Meanwhile Steevens was also known for his generosity–sometimes helping the family members of his own rivals. He assisted the family of author Oliver Goldsmith and many others. Ultimately these acts mitigated Steevens’ peers’ evaluation of him. Now he’s remembered not for these hoaxes, but for his scholarship and bibliography.


Hit the Books with Us at RBS

Rare-Book-School-University-VirginiaWhen’s the last time you were in school? If you’re into antiquarian books, bibliography, or any other aspect of the printed word, it’s time to re-enroll. Rare Book School (RBS) offers an incredible array of courses taught by leading scholars in the field. This year, Tavistock Books is pleased to offer a scholarship to an RBS course for an excellent class taught by expert Dr. Joel Silver.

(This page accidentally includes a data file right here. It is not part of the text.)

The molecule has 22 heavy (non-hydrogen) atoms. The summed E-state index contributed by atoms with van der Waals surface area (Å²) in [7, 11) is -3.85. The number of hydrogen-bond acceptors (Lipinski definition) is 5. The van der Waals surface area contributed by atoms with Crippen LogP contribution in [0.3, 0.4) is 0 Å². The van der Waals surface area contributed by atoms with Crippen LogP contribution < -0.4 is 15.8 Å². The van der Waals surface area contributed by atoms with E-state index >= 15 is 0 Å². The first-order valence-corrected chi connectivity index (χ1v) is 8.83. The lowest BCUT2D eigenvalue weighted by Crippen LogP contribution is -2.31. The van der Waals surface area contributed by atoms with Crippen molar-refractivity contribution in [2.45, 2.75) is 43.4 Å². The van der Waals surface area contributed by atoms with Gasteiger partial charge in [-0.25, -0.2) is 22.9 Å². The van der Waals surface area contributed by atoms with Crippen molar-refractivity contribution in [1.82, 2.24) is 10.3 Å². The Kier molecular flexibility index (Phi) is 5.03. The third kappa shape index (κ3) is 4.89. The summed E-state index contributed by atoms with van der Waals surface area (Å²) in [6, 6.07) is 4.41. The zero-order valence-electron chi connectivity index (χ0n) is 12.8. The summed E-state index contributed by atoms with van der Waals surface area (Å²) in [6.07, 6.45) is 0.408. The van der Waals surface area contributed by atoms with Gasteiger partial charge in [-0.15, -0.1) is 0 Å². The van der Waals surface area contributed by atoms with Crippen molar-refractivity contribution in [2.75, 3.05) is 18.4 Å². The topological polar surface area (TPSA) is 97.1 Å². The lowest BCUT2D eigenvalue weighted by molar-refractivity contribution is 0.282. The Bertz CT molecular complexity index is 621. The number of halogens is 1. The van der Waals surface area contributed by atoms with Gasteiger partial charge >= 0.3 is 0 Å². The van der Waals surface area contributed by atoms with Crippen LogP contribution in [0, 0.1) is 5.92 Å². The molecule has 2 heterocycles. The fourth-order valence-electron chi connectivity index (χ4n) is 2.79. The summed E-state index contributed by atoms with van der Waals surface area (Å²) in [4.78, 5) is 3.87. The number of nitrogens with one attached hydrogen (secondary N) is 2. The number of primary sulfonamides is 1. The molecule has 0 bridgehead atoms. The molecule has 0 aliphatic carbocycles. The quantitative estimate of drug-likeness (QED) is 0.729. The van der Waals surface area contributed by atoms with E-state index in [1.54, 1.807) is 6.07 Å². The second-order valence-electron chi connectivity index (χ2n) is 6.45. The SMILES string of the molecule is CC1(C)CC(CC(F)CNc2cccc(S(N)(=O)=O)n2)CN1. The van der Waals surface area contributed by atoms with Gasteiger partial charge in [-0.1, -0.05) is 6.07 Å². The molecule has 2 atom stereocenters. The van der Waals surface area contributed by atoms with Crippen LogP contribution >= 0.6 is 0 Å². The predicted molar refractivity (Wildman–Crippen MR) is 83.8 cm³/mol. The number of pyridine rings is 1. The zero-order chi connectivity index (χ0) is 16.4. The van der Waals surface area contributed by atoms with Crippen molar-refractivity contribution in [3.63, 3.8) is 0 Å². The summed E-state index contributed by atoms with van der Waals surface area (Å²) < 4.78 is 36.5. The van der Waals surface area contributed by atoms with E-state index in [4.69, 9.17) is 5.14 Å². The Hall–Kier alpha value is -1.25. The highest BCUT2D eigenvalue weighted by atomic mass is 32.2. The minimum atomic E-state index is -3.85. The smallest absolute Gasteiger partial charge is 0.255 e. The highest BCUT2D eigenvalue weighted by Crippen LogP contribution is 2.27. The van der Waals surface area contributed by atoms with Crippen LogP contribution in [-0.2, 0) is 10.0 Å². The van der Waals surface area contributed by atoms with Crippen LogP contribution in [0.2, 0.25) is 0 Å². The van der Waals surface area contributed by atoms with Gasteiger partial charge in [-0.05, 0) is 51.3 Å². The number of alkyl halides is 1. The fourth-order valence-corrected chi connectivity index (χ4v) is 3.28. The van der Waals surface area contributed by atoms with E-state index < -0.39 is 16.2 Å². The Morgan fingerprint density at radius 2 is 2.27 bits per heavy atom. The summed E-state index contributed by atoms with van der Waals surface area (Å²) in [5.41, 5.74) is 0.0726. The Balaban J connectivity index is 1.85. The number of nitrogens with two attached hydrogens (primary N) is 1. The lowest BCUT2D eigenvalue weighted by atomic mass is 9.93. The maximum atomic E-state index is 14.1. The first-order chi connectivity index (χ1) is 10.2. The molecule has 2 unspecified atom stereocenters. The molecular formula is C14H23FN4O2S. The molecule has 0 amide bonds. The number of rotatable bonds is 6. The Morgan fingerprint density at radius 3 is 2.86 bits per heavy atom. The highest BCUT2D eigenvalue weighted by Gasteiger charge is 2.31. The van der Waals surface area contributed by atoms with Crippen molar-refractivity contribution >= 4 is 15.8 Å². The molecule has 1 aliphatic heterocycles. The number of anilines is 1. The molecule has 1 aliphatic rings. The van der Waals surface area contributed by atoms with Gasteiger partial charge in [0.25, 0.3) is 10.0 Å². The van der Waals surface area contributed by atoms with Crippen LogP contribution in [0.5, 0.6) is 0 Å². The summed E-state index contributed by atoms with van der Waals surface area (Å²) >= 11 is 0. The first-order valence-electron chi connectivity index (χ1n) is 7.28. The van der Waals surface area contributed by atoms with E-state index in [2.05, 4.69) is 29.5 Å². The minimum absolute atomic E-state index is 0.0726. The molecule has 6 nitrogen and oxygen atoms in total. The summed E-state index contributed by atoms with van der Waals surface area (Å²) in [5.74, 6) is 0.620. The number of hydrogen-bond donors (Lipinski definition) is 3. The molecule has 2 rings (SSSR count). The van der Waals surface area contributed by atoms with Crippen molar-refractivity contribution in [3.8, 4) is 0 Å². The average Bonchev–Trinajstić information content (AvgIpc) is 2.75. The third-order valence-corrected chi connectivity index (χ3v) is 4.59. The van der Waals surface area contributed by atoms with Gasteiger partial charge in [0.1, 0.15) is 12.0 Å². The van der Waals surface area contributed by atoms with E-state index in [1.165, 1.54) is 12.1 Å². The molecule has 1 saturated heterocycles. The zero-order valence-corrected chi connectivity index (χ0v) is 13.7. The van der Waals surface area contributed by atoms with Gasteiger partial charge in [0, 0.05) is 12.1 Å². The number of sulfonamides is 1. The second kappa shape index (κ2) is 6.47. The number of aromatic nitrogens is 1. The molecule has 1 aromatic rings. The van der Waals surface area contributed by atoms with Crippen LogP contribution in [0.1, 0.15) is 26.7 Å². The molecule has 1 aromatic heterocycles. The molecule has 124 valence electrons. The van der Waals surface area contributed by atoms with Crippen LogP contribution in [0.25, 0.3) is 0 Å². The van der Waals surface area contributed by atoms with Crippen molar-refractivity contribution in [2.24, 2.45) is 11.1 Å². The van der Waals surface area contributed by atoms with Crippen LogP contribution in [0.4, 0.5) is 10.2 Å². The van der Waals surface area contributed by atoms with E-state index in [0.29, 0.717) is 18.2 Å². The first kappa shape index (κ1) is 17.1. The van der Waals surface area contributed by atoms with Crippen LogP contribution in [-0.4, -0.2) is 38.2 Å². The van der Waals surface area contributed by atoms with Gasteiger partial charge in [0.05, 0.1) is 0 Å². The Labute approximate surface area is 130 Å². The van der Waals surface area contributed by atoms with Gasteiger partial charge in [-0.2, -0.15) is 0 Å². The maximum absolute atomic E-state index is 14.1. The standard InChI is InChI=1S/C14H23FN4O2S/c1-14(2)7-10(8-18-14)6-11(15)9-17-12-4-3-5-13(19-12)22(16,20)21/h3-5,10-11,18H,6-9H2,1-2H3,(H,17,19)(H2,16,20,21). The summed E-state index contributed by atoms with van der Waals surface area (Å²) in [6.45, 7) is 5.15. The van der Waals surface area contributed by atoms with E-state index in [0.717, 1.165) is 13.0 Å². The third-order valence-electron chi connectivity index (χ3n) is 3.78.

About Rare Book School

Founded in 1983, Rare Book School had its first home at Columbia University. The program moved to its current home, the University of Virginia, Charlottesville, in 1992. Each year RBS offers about 30 five-day courses related to old and rare books, special collections, and manuscripts. These courses, mostly offered in Charlottesville, are quite intensive; students attend all-day classes and often opt to participate in lectures and other bookish events in the evenings.

As RBS has grown, it has become much more than a collection of bookish classes; it’s now a mainstay of bibliographic education in the English-speaking world. Schools following the RBS model have been established globally. Meanwhile, in 2005 RBS expanded to offer courses at the Morgan Library & Museum and the Grolier Club, both in New York City. Some courses are now also offered in Washington, DC and Philadelphia.

Our RBS Scholarship